Restoring Solidarity Bargaining: is it possible?

Restoring Solidarity Bargaining: is it possible?

Earlier this week, as the ACTU pointed out, the government’s mid year economic update (MYEFO) confirmed that the Morrison government continues to mislead everyone about wages and that wages would remain suppressed for some time into the future. More mainstream commentators are now linking this to other negative trends in the economy that amount to a drift towards economic downturn, maybe recession.

As we drift further into general economic downturn, felt acutely for some years by wage earners, two useful recent bits of information have come to hand. Neither have been widely reported, let alone discussed.

Rate of exploitation

First, from last week’s quarterly national accounts, we see that the rate of exploitation of the Australian workforce continues to rise.

This rate of exploitation is actually somewhat higher because this ABS data includes the salaries of chief and other senior executives who are not exploited. Rather, on behalf of the owners they serve, they supervise and direct the exploitation of the 90%.

Longer term data shows that the current rate of exploitation of workers is about double what it was 50 odd years ago.

The second item comes from research reported by the Centre for Future Work’s Jim Stanford (CFW).

Young workers and award dependence

We see that 67 per cent of “young people” in work (column “Paid by award”) depend for their standard of living on the rate of pay defined in their relevant industrial award. (For employers engaged in wage theft these minimum rates are what they are trying to dodge.) We also know that women workers are far more likely to be on these minimum rates.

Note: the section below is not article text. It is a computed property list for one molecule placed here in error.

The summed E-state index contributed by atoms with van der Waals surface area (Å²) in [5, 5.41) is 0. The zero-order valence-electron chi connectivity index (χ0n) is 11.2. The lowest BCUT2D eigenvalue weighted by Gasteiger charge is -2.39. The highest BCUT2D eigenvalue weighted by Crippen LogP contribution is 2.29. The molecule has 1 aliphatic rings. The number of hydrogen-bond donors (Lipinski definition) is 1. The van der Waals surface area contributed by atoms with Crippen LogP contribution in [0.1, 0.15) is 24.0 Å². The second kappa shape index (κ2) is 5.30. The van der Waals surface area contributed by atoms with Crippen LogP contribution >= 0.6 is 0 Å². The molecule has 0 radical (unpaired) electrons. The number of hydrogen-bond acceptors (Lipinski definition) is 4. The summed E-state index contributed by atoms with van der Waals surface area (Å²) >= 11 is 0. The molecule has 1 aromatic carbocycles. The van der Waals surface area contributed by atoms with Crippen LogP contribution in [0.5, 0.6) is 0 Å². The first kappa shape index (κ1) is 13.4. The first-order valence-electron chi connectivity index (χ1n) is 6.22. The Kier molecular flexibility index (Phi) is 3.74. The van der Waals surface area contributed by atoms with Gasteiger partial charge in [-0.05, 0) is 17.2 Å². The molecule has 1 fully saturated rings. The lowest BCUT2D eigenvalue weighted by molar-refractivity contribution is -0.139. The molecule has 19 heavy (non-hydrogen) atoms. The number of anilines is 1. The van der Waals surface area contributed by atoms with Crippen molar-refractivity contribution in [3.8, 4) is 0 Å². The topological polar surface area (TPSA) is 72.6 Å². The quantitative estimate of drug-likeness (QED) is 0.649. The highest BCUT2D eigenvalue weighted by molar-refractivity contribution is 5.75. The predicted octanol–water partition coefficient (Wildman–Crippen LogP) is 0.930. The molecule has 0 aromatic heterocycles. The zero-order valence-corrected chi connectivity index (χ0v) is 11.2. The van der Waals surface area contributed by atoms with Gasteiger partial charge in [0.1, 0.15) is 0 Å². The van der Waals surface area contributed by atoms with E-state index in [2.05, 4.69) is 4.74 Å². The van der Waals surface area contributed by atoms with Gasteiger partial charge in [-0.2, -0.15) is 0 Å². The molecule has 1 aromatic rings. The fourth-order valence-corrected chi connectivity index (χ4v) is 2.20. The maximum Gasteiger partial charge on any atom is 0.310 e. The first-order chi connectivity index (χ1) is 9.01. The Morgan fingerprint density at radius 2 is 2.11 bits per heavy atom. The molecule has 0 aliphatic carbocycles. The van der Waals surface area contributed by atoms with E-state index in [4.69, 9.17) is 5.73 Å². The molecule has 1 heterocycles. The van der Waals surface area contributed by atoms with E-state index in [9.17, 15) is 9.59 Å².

Put together, these two separate pieces of information can inform the discussion we must continue to have about our union movement’s ongoing strategy.

Our union movement’s current strategy is a failure, for all but a few

The current union strategy is dominated by compliance with the many “broken rules” of the FWA09 and, within that by enterprise bargaining (EB).

We also know that the parliamentary road to fairness is a dead end. That’s the big outcome and perhaps the big lesson for 21st century unionists from the Federal election result. Those who want us to stick to the parliamentary road must also explain the “logic” of 5 more years passively complying with the broken rules that rob workers of their power and, among other things, are the architecture of wages suppression and rising profits, and the restriction on workers negotiating the purpose of their work.

The enterprise bargaining (EB) addiction

We know that EB is falling apart and is a dead end.  The number of agreements and the number of workers covered by them have been falling for some years now. (See this, and also this.) Union density decline started well before enterprise bargaining but EB has certainly not helped to reverse it.

Our union movement’s fixation on enterprise bargaining can be described as an addiction: it is slowly killing us but every time a threshold EB dispute comes along, we throw our solidarity behind it, while dozens of others receive barely any attention at all, and then celebrate the brave workers if they win (as we should) or complain loudly about the “broken rules” when we lose (as we should).

EB is actually contrary to the core logic, or starting point, of union solidarity: to take wages and conditions out of competition.

What do I mean by that? The very first unionists – discovering their strength in acts of combination – had to learn that workplace only bargaining was the biggest threat to what they would win. A victory in one workplace would be threatened by the competitive advantage to the employers’ competitor that would, in turn, put downward pressure on the victory that had been achieved. The security of one workplace’s wage victory, or improved safety, would depend on it being achieved in the competitor.